But maybe our whole culture is at the midst of coming to grips with the whole computer language, that is, maybe we are having too long an adaptation period with the computer tools to create. Not only to write, but everything. Take soap-operas, for instance: lately we’ve been seeing some shows that do some heavy colour correction, something that, while possible with analogical media, has a lot more room for manoeuvre in the computer, so… I love it. I love the colour correcting, even though it is way unreal, but at the same time, i know it is too much. I just know that there had to be a guy somewhere in that production line to just say “less” at some point. The point obviously being not “less saturation” but “how do the new tools change our culture?” How do cheap GPUs change computers? And what is the difference — society-wide — of a computer and a computer+GPU?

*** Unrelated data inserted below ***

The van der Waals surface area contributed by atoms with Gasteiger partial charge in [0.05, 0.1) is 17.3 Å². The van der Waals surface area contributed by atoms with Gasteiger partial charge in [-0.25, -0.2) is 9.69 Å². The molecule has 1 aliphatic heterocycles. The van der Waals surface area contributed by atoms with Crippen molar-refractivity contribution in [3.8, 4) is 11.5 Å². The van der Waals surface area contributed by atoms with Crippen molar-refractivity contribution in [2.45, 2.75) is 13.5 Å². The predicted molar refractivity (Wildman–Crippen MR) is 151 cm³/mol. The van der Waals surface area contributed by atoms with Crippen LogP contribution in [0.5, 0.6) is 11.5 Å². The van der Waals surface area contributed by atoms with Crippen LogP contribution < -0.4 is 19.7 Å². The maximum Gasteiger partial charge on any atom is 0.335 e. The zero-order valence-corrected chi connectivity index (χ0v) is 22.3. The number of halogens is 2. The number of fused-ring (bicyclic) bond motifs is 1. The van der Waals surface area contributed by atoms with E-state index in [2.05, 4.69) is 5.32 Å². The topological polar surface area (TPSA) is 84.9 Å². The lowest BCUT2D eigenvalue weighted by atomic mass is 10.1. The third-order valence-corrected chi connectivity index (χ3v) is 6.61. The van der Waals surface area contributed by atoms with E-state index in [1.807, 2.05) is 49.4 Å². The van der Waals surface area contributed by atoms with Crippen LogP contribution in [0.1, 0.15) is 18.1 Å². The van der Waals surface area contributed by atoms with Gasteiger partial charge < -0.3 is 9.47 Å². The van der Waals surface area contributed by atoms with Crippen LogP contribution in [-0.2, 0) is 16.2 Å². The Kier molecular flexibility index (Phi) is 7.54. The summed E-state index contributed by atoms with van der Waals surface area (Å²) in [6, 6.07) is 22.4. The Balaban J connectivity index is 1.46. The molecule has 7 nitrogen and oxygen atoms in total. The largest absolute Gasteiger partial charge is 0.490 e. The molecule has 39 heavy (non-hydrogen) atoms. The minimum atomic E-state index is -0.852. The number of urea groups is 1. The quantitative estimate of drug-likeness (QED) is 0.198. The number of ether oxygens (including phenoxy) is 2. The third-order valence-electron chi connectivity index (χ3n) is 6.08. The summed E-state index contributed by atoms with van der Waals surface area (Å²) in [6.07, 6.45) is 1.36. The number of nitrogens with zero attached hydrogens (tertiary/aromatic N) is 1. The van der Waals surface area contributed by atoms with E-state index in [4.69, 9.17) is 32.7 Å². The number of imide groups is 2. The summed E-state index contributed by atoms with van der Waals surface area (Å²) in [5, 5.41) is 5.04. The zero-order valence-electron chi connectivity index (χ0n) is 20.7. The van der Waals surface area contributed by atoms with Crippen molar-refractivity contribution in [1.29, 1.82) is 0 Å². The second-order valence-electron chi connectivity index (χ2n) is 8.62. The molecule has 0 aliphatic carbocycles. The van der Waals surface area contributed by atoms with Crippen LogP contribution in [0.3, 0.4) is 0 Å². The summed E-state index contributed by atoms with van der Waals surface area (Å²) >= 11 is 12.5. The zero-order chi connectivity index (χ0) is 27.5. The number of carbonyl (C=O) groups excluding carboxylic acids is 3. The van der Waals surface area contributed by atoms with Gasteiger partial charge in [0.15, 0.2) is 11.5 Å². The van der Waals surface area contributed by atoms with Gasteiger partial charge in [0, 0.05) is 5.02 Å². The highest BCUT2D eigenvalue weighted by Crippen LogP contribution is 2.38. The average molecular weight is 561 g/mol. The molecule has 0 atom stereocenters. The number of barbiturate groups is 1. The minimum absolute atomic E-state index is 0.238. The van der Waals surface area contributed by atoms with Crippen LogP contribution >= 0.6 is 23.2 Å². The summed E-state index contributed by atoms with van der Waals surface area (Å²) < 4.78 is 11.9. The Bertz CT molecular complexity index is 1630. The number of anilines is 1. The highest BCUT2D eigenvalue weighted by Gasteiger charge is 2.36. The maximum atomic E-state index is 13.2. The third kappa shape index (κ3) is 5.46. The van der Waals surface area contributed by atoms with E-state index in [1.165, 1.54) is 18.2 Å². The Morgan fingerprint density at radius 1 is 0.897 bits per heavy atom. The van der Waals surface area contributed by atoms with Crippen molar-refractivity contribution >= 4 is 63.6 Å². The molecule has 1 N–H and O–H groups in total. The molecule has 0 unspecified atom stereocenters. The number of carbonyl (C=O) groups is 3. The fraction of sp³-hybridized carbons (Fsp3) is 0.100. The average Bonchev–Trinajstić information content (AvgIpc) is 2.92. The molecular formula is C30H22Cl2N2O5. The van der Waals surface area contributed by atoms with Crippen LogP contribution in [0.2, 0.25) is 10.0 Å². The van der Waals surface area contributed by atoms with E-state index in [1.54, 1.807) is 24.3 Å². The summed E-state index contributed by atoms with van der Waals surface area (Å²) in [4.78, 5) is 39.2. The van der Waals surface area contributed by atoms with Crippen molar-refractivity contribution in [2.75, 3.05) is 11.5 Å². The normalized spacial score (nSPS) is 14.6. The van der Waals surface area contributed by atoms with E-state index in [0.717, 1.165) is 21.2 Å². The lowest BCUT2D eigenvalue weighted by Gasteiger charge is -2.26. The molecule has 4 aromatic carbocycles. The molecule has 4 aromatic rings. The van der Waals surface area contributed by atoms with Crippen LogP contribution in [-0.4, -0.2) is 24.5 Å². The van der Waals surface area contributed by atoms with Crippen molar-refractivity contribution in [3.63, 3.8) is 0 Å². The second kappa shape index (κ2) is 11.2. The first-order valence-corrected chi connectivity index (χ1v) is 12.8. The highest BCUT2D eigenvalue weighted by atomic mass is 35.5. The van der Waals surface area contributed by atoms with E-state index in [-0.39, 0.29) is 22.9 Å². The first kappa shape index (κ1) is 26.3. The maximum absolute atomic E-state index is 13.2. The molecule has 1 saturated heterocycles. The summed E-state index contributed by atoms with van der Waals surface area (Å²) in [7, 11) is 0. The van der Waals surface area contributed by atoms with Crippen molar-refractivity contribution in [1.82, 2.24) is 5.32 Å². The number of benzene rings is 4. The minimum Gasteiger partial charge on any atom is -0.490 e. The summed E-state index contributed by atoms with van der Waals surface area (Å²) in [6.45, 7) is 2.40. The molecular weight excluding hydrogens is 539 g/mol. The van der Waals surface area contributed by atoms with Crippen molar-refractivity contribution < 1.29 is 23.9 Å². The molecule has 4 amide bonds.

Stated so broadly, all those questions amount to nothing. In those terms, the answer is “who cares”. I do think so. Then again, i think those questions, at some unspecified level, will become relevant. Pretty soon.

Actually, the overall impact of digital culture is very much upon us, but i do not think we have the right way of thinking about them yet…

We’ve had so-called «personal computers» for many years, and WordStar was already useful enough that you would not want to write without it after a few weeks getting used. The mythical Lotus 1-2-3 spreadsheet was seemingly useful enough that people would buy computers exclusively for it. And still, computers began appearing in film just after the new apple gave them a fashion spin. Up till last year most “graphical” operational systems where mostly bloated overcomplex monsters, but for some strange reason those systems were what it took to make people feel justified at calling their computers “friendly” (even though no, they do not understand anything at all about them and can’t really say they are at ease using but a few very specific programs). And probably the placebo effect is more important in improved functionality than any other HCI enhancements.